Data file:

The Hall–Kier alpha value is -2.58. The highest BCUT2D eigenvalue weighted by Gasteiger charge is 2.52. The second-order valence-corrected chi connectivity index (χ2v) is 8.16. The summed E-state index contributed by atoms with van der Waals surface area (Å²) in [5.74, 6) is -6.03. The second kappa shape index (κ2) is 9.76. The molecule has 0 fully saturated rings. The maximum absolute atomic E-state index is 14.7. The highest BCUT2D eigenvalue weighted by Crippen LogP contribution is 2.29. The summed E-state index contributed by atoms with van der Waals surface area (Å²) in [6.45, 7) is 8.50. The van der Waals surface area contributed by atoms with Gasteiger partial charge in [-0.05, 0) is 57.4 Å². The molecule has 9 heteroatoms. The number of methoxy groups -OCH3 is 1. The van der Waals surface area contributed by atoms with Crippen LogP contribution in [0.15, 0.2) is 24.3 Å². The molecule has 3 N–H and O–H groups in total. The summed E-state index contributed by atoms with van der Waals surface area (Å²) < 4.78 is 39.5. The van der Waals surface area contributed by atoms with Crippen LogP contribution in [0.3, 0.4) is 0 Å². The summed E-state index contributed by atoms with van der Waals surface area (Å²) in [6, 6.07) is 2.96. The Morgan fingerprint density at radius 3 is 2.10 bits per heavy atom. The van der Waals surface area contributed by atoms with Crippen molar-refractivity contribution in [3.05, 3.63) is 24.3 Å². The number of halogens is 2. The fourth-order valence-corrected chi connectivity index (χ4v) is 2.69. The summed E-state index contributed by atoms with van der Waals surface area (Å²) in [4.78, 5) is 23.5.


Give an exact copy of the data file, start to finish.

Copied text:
The Hall–Kier alpha value is -2.58. The highest BCUT2D eigenvalue weighted by Gasteiger charge is 2.52. The second-order valence-corrected chi connectivity index (χ2v) is 8.16. The summed E-state index contributed by atoms with van der Waals surface area (Å²) in [5.74, 6) is -6.03. The second kappa shape index (κ2) is 9.76. The molecule has 0 fully saturated rings. The maximum absolute atomic E-state index is 14.7. The highest BCUT2D eigenvalue weighted by Crippen LogP contribution is 2.29. The summed E-state index contributed by atoms with van der Waals surface area (Å²) in [6.45, 7) is 8.50. The van der Waals surface area contributed by atoms with Gasteiger partial charge in [-0.05, 0) is 57.4 Å². The molecule has 9 heteroatoms. The number of methoxy groups -OCH3 is 1. The van der Waals surface area contributed by atoms with Crippen LogP contribution in [0.15, 0.2) is 24.3 Å². The molecule has 3 N–H and O–H groups in total. The summed E-state index contributed by atoms with van der Waals surface area (Å²) < 4.78 is 39.5. The van der Waals surface area contributed by atoms with Crippen LogP contribution in [0.3, 0.4) is 0 Å². The summed E-state index contributed by atoms with van der Waals surface area (Å²) in [6, 6.07) is 2.96. The Morgan fingerprint density at radius 3 is 2.10 bits per heavy atom. The van der Waals surface area contributed by atoms with Crippen molar-refractivity contribution in [3.05, 3.63) is 24.3 Å². The number of halogens is 2. The fourth-order valence-corrected chi connectivity index (χ4v) is 2.69. The summed E-state index contributed by atoms with van der Waals surface area (Å²) in [4.78, 5) is 23.5.